When I was 19, I was in a car accident and had a near death experience. Something happened that nothing had prepared me for. My mind opened up. When I recovered physically, I had to find out what that experience was, and who taught about it. It turned out to be a meditative spiritual awakening, and Zen masters and yogis taught about it.
You’ve said that yoga and meditation helped you to transmute some of the fear imprints of your family and you came to realize that you didn’t need to hold them anymore.
It is not that meditation and yoga get rid of the fear imprints. It’s not a matter of pushing them away. It’s about recognizing how my personality was formed with fear at the bottom, and developing a deep intention to develop a maturity that is even greater than the fear. We see this, for example, in mature Jewish humor, which acknowledges suffering and often plays with the idea of being a victim. This kind of humor acknowledges and transcends suffering. It is human, transcendent and helpful for everybody. In short, I didn’t want to live my whole life in a state of compensation for suffering, but rather to develop a personality that was big enough to hold it.
If you consider the difference between many of the Holocaust victims and, say, Victor Frankl, that was the maturation I wanted to build. I wanted to be like him. It wasn’t just about intellectual insight, but about developing a sense of my body, a way of speaking, and an emotional life—a mind and a heart big enough to include my whole life.
So then, what happens to the suffering?
I would say it becomes composted and allows people to bloom in a different way.
You see the essence of Judaism as “walking with God” and you still see yourself in that tradition?
I think so. Jews say, “God and self, Know God and know self.” Buddhism says, “No God, No Self.” If you say “God” or if you say “Self,” actual God and actual Self is not described or named by those words. If you say “no God” or “no Self,” actual no idea of God and no idea of Self is not named by those words either. I just have to learn to live with the ambiguity of the form of my life and not get too concerned about labeling myself one thing or another. That way lies madness, or maybe not madness but all sorts of problems.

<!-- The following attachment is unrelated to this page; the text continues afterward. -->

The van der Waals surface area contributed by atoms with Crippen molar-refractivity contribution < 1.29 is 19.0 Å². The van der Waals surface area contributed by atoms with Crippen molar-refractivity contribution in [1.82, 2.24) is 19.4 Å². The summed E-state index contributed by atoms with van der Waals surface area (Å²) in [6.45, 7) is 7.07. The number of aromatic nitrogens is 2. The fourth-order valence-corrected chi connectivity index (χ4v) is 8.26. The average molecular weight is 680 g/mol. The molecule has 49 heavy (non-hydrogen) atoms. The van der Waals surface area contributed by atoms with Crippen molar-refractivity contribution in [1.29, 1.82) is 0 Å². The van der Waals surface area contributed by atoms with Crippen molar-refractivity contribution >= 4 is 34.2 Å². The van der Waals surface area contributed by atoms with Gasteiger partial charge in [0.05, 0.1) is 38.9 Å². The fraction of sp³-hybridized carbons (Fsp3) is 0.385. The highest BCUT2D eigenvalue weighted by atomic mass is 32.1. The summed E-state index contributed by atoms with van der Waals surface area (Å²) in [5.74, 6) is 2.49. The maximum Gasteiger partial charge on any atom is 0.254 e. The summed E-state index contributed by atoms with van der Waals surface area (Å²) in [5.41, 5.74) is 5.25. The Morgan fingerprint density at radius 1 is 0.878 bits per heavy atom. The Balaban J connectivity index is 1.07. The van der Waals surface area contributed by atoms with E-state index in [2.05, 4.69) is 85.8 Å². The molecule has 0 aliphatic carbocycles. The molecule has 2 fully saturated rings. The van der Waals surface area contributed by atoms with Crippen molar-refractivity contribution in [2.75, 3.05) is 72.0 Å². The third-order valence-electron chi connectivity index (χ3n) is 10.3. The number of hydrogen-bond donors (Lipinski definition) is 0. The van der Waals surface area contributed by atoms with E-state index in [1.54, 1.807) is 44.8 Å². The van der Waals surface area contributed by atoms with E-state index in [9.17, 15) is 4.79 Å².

Would you say that your way of practicing or experiencing and teaching Zen and yoga are influenced in some way by some aspect of your Jewishness? Is there some aspect of the transmission that you received as a Jew that is with you now?
Yes, certainly. There is the practical experience of suffering and also the emphasis on the personal relationship with the infinite. There is the idea of the sacredness of each everyday activity, the sacredness of nourishment and rest, the dedication to ethical principles as something to be lived. There are just so many things.
Shosan Victoria Austin began practicing both Zen and yoga in 1971. In the Soto Zen tradition, she is entrusted as a Dharma heir in the lineage of Shunryu Suzuki, an international priest of the Soto School, and a Dharma teacher at San Francisco Zen Center. She trained in the U.S., in India, and in Japan. In the Iyengar tradition, she is certified as an Intermediate teacher.
Website of SF Zen Center: http://www.sfzc.org
Website page for Victoria: http://www.sfzc.org/zc/display.asp?catid=2,6,126&pageid=177
Dharma talk with Victoria Austin: http://new.livestream.com/SFZC/events/3085907